COVID-19 Forces Senior Project Restructuring

Last+year%2C+Jordan+Minor+%2719+interned+with+Athletic+Director+Jeff+Gates+for+his+Senior+Project%2C+helping+in+a+Lower+School+gym+class.+

David Cutler

Last year, Jordan Minor ’19 interned with Athletic Director Jeff Gates for his Senior Project, helping in a Lower School gym class.

Nico Jaffer

Each May, the Senior Project allows the graduating class to explore fields that interest them outside of School.

But this year, due to COVID-19, things look different. 

Much of the project has been restructured, including new due dates, guidelines, and a new list of potential projects. 

“In shifting these expectations, we have taken into consideration the impact social distancing will have on the ability to do certain project proposals,” Upper School Head Joshua Neudel and Senior Project Director Diana Scharrer wrote in a July 13 email to students and families. “In developing the new plan, we listened to student feedback and their desire to remain connected, parent feedback, teacher concerns, and considered the impact of the shift in AP exam schedule.”

In response to the pandemic, the College Board decided to not only change AP test format, length, and content assessed, but also exam dates. For the first time in history, students are also taking AP exams remotely.

In another email, Neudel and Scharrer also shared detailed explanation of the revised requirements, accessible by clicking here.

This could include learning a new skill or hobby—such as playing an instrument or learning to code. Others might opt to support those in need through making masks, or writing letters of support to first responders.

“My senior project has changed from helping out with the Middle School Musical to making a virtual performance video of Nine Hundred Miles sung by Greenline,” Catherine Leeder ‘20 said. “It is a very different approach to music because it is more based on technological skills. Although it is not the senior project I had in mind, I am happy that I am trying to help the Brimmer community in some way. I believe that music can shine a positive light on the situation that we are all facing.”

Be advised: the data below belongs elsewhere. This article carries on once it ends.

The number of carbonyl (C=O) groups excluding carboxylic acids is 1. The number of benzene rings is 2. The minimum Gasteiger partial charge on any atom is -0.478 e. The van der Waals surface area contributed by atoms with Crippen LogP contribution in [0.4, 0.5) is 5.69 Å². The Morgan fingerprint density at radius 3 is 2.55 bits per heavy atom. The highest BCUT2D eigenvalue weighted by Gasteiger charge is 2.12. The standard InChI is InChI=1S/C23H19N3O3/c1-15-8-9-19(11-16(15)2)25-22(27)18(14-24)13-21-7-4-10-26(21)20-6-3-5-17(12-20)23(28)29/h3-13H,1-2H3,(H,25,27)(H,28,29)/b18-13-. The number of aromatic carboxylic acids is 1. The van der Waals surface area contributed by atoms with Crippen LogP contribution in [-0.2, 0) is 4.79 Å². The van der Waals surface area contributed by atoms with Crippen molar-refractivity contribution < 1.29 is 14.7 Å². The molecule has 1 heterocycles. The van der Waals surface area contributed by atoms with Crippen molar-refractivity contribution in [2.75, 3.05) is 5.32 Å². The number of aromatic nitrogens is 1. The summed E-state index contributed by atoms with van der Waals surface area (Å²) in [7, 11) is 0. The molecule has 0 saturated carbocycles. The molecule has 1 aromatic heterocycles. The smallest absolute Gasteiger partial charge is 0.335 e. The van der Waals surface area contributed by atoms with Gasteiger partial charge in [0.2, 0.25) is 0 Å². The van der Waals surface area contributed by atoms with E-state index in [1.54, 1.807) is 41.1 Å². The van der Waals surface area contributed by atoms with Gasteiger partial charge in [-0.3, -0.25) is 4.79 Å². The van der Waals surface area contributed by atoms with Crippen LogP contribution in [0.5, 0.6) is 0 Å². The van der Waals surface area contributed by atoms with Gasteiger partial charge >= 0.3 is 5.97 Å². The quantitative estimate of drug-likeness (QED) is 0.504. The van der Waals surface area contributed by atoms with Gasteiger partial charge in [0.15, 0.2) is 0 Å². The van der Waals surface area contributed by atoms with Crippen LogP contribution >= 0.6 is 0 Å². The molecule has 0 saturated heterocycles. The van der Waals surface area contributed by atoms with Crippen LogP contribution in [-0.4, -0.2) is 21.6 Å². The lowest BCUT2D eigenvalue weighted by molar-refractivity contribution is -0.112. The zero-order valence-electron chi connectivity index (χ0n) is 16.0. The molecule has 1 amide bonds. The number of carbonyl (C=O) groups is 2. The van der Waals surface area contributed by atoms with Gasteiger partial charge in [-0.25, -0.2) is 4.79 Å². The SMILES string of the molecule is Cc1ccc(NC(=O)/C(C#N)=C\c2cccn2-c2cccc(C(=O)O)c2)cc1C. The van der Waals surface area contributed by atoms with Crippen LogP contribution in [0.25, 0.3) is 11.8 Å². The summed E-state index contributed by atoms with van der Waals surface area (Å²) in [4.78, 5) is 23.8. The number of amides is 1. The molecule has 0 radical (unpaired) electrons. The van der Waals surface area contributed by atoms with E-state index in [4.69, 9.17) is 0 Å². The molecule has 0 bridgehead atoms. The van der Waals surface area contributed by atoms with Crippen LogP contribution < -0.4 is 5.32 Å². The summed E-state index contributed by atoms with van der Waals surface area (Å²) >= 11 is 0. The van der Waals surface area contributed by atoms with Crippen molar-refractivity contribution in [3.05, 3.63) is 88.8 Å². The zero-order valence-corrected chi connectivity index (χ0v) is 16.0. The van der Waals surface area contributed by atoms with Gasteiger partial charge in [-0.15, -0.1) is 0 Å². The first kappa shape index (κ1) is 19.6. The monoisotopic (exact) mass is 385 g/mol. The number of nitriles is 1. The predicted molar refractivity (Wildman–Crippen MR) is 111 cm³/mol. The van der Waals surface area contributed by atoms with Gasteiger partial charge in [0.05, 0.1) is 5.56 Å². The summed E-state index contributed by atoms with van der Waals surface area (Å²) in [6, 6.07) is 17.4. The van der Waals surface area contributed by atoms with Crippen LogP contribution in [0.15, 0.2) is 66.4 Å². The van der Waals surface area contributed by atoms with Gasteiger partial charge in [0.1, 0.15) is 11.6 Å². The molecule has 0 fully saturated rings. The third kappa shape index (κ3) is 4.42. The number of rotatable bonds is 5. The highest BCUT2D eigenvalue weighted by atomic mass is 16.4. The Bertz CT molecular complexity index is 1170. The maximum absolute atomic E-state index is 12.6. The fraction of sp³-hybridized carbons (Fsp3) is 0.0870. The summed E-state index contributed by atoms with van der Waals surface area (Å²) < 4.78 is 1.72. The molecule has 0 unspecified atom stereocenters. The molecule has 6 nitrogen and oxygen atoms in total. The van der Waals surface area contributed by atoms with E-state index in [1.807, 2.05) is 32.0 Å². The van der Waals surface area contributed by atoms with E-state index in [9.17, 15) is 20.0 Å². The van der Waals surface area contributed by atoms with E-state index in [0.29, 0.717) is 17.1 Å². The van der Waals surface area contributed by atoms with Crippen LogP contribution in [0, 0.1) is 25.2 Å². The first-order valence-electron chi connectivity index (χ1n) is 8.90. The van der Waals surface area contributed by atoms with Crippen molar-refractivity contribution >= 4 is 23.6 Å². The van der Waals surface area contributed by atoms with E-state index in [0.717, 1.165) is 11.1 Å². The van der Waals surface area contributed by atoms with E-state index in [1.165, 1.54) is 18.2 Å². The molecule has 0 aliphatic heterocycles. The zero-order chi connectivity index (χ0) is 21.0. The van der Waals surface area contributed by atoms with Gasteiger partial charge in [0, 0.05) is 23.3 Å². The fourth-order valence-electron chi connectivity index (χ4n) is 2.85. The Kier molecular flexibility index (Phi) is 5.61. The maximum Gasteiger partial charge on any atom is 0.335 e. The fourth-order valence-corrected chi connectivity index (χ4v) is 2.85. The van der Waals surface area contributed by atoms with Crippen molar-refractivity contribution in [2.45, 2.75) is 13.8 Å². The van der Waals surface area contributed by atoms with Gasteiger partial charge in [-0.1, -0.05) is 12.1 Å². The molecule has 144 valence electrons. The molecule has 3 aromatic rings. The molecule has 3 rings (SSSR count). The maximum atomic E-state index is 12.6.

Revised deadlines shorten the project by about a week, from May 4 to May 22, culminating in a virtual senior week beginning May 25. 

Before that, each student must submit their project plan for approval to Project Director Diana Scharrer, including how they plan to allocate their time. 

Each senior also has a project advisor to share ideas and meet with during various open periods.

Students are expected to spend at least twelve hours a week dedicated to working on their project—a significant decrease from the previous 30-hour requirement. Seniors are still responsible for recording a journal entry each week.

This change notably impacts students in AP classes, who are allowed to detract work time hours. Each AP class will be worth four hours of project time per week. 

“Given the current health situation, I think the revisions to project are appropriate and considerate,” Scharrer said. “I know some 12th-graders are very disappointed not to be able to do their original projects, but they have all conveyed that they understand why these revisions had to be made.”

Miles Munkacy ‘20 was enrolled in three AP classes this year. 

“I’m glad the administration understands the stress and disappointment the seniors are experiencing right now, and have adjusted senior project accordingly,” Munkacy said.”I especially appreciate their rules concerning AP classes and senior project, which allow us to adequately study for our exams.”